My company provides cloud storage for secure file management in small and medium-sized businesses. Since employee involvement is key in data protection, we wanted to help business professionals to understand the level of confidentiality of the information contained in standard office documents. With that goal, we created a self-assessment tool with data protection tips. More than 500 professionals at small and medium-sized businesses filled the questionnaire. Their answers revealed that two-thirds of the document types they work with have confidential content. The top three teams handling the most sensitive information are HR, executives, and legal.
HR has most confidential data
HR departments are responsible for managing documents that abound in sensitive personal data. As the questionnaire discovered, HR teams handle about 11 different confidential types, documents that contain people’s private data, or what legal experts refer to as ‘personally identifiable information’. HR not only knows more about the staff than their executives or legal teams, it also has access to the widest variety of confidential documents. HR professionals handle private data when they process job applications, oversee employee onboarding and keep track of health records, social security, salary and tax information.
Damaging HR hacks
Recent examples show how harmful and expensive a breach of such data can become for staff and employers. Just a few weeks ago, Boeing spent an undisclosed amount to provide two years of identity theft protection to employees after a spreadsheet with social security numbers of 36,000 worker was emailed to a spouse by an employee asking for formatting help. Breached medical staff data, like the kind stolen in the Sony hack, can have a black-market value 10 times higher than a credit card number and may be abused for Medicare fraud.
Employees and employers trust HR teams with keeping personal information secure. Since they are the contact point for job candidates and outside recruiters, their work involves sharing confidential documents with external parties. HR departments require careful security measures to keep companies safe both from unintended employee mistakes and data breaches.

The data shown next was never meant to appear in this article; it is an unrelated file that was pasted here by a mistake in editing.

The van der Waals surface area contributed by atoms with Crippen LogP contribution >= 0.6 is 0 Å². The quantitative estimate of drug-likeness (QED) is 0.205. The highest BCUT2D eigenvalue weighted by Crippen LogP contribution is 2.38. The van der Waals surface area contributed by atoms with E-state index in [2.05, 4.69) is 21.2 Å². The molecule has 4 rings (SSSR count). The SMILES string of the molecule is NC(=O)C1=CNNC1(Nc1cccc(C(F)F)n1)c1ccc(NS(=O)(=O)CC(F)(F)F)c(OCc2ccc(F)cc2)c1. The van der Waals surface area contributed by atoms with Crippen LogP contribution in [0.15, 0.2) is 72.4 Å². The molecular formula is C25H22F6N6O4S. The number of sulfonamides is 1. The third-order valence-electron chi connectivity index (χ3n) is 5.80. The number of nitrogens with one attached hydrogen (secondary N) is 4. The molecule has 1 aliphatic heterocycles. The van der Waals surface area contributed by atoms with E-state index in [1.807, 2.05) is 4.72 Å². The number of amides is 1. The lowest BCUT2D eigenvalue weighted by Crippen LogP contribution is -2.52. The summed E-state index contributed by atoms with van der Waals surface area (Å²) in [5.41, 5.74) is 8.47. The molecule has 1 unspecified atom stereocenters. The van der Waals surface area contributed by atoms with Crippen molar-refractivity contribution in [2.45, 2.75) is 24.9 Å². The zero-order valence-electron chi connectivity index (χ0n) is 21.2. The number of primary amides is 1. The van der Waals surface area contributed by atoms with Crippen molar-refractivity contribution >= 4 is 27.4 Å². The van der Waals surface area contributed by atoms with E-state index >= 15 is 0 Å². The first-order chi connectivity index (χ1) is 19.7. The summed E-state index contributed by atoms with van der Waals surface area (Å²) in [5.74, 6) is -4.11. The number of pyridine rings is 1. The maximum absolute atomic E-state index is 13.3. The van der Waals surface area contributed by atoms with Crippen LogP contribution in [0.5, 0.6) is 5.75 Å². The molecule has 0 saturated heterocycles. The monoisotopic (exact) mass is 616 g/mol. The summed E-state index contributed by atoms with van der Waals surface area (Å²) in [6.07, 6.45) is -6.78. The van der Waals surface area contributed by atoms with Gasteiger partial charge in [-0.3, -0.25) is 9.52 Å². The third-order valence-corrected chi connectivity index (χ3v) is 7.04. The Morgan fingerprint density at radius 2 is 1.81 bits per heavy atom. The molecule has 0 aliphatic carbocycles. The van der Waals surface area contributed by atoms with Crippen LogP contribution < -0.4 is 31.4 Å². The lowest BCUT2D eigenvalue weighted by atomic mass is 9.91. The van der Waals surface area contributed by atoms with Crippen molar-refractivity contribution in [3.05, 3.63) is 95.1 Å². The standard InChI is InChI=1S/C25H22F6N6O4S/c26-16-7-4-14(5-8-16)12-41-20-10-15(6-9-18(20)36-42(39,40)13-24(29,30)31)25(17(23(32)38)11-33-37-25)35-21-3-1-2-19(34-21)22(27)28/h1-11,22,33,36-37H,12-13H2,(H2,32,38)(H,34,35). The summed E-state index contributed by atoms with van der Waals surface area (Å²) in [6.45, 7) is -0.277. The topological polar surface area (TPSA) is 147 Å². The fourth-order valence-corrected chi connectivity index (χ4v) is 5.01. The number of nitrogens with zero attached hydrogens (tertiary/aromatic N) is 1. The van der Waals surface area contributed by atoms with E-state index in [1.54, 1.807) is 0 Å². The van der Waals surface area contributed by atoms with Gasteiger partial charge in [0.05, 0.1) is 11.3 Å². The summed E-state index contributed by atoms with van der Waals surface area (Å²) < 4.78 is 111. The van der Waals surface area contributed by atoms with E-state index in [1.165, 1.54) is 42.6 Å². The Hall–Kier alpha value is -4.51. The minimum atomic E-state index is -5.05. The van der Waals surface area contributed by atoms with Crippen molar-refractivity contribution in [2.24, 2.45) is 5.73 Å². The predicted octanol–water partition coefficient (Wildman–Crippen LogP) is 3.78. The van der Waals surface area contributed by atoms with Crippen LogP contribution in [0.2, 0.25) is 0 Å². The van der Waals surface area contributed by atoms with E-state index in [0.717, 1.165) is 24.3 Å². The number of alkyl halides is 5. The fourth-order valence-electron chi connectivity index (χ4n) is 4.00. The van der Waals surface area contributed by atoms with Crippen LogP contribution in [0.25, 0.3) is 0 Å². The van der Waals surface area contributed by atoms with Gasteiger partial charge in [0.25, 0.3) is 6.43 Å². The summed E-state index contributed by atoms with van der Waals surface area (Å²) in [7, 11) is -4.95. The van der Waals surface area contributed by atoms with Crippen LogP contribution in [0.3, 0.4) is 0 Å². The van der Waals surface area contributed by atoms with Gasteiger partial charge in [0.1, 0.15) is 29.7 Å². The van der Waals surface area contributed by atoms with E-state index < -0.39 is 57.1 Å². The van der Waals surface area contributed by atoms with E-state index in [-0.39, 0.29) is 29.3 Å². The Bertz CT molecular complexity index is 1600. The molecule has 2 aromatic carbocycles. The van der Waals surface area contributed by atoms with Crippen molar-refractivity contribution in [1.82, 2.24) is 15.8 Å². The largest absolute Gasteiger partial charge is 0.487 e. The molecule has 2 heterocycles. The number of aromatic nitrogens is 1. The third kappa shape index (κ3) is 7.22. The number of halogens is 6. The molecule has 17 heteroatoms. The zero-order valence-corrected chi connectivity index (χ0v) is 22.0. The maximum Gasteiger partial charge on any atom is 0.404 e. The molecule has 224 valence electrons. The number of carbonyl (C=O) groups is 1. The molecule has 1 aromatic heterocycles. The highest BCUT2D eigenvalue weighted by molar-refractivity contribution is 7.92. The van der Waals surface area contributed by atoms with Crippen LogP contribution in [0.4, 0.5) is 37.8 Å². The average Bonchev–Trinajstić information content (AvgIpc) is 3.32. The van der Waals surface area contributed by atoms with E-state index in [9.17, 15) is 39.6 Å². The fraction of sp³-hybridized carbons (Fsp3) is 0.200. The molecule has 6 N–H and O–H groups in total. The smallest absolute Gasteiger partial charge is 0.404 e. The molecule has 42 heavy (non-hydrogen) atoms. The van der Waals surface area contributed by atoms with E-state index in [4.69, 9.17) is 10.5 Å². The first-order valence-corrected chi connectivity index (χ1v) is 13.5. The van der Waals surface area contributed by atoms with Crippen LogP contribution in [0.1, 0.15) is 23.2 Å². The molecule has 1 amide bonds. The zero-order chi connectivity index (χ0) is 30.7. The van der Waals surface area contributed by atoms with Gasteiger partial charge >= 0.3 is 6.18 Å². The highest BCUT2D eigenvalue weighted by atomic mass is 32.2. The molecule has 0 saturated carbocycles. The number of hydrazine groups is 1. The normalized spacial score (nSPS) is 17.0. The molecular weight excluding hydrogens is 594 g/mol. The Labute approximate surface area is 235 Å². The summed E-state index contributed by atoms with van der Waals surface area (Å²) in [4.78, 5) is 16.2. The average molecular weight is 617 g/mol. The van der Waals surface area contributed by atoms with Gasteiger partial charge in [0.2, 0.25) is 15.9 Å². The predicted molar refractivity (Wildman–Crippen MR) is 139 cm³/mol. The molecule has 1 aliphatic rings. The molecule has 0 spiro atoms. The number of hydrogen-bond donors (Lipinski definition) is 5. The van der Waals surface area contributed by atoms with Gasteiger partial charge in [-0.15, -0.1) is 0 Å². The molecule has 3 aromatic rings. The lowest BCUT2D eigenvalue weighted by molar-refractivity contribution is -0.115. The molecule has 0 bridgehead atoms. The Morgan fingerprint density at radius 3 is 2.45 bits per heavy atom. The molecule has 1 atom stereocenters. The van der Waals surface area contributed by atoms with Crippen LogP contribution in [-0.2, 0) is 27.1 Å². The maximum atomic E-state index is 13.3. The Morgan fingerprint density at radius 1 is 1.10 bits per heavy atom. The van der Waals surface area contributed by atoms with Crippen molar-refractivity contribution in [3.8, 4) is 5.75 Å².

End-to-end encryption protection
SMBs are especially attractive targets for hackers because they often have limited resources for cybersecurity yet their files also contain valuable business and personal information, too. Recent studies show that more than half of the cyber-attacks target SMBs. Moreover, many reported HR hacks involved popular recruiting and payroll tools that were insufficiently secured. Small businesses need user-friendly tools that allow them to share files securely and maintain control over their data. End-to-end encryption, permissions management, and company-wide security policies help SMBs to keep ownership of confidential files.
End-to-end encryption makes company-wide file sync and sharing secure. Managing data in the cloud with end-to-end encryption means that encryption always happens on the user’s device. Files are never decrypted on the servers, which guarantees that even in the case of a server breach, hackers can only access unreadable data.
Mark Morgan, Europe Director of one of our clients, UK non-profit Stella’s Voice, says, “Encryption is an assurance to our donors that we handle information carefully. Security is paramount for us, as we share HR, financial and personal information of both our team members and the people we are helping across our sites in the UK and Moldova.”
Four steps for protecting confidential data
Protecting confidential information is a never-ending process in an organization. Companies need to conduct an analysis of threats and risks on a regular basis. They need to define priorities based on the probability of security risks and the cost of their damages. Defining what they want to protect is the first and probably hardest step to maximize confidentiality, integrity and availability without losing functionality in their IT solutions and processes.
1. Which information has value to my organization?
SMBs need to map out their data management, classify information that they need to protect, and identify the riskiest areas within their organizations.
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2. What are the threats, risks and priorities?
Working with an internal or external data protection specialist can help SMBs to understand the probability of different threat scenarios and the severity of the expected consequences. Based on this, management can make educated decisions about priorities.
3. Which solutions help to mitigate those risks?
As a next step, businesses need to choose solutions for reducing risks and IT professionals can help. If there is no IT professional at hand, choosing the service complying with the respectively highest available industry norm, certification and level of encryption can be a good rule of thumb. Storing files with end-to-end encryption, managing permission levels for company files, and providing staff privacy and security training all help to safeguard confidentiality, availability and integrity of those information assets. At the same time, file backup and insurance ensure damage control.
4. How to handle changing needs?
And finally, they need to monitor the entire process and repeat these steps on a regular basis, at best annually. However, whenever a team introduces a new tool, a new risk assessment of this solution is highly recommended. After all, HR teams are the first line of defense in safeguarding the privacy of staff and job candidates.